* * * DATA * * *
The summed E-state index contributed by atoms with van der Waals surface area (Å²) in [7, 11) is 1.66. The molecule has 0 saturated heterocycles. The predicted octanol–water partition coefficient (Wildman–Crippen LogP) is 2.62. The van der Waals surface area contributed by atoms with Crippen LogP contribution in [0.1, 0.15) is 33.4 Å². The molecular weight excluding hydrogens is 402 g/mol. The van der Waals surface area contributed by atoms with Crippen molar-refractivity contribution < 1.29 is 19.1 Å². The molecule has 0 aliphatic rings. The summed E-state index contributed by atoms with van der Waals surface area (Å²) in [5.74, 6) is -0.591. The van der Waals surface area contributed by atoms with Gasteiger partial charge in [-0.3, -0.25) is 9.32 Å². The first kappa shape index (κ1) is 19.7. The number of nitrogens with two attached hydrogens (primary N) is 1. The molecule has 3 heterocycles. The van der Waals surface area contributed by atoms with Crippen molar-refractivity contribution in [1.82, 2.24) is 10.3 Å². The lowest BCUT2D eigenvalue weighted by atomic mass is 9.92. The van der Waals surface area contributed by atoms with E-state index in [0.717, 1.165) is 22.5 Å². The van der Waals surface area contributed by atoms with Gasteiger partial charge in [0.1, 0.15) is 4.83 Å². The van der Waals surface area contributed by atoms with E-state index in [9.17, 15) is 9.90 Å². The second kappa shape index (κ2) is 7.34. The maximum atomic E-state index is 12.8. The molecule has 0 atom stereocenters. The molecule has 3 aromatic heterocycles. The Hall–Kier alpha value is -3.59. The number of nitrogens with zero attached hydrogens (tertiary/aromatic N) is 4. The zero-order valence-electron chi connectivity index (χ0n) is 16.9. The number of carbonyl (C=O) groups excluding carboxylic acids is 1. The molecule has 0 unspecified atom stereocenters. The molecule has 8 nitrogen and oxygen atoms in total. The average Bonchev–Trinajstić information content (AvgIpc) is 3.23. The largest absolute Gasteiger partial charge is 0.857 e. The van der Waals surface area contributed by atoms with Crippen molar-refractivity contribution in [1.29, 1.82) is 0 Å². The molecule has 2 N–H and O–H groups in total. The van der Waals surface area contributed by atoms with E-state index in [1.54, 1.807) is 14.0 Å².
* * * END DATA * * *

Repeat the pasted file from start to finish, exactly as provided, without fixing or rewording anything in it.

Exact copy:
The summed E-state index contributed by atoms with van der Waals surface area (Å²) in [7, 11) is 1.66. The molecule has 0 saturated heterocycles. The predicted octanol–water partition coefficient (Wildman–Crippen LogP) is 2.62. The van der Waals surface area contributed by atoms with Crippen LogP contribution in [0.1, 0.15) is 33.4 Å². The molecular weight excluding hydrogens is 402 g/mol. The van der Waals surface area contributed by atoms with Crippen molar-refractivity contribution < 1.29 is 19.1 Å². The molecule has 0 aliphatic rings. The summed E-state index contributed by atoms with van der Waals surface area (Å²) in [5.74, 6) is -0.591. The van der Waals surface area contributed by atoms with Gasteiger partial charge in [-0.3, -0.25) is 9.32 Å². The first kappa shape index (κ1) is 19.7. The number of nitrogens with two attached hydrogens (primary N) is 1. The molecule has 3 heterocycles. The van der Waals surface area contributed by atoms with Crippen molar-refractivity contribution in [1.82, 2.24) is 10.3 Å². The lowest BCUT2D eigenvalue weighted by atomic mass is 9.92. The van der Waals surface area contributed by atoms with E-state index in [0.717, 1.165) is 22.5 Å². The van der Waals surface area contributed by atoms with Gasteiger partial charge in [0.1, 0.15) is 4.83 Å². The van der Waals surface area contributed by atoms with E-state index in [9.17, 15) is 9.90 Å². The second kappa shape index (κ2) is 7.34. The maximum atomic E-state index is 12.8. The molecule has 0 atom stereocenters. The molecule has 3 aromatic heterocycles. The Hall–Kier alpha value is -3.59. The number of nitrogens with zero attached hydrogens (tertiary/aromatic N) is 4. The zero-order valence-electron chi connectivity index (χ0n) is 16.9. The number of carbonyl (C=O) groups excluding carboxylic acids is 1. The molecule has 0 unspecified atom stereocenters. The molecule has 8 nitrogen and oxygen atoms in total. The average Bonchev–Trinajstić information content (AvgIpc) is 3.23. The largest absolute Gasteiger partial charge is 0.857 e. The van der Waals surface area contributed by atoms with Crippen molar-refractivity contribution in [1.29, 1.82) is 0 Å². The molecule has 2 N–H and O–H groups in total. The van der Waals surface area contributed by atoms with E-state index in [1.54, 1.807) is 14.0 Å².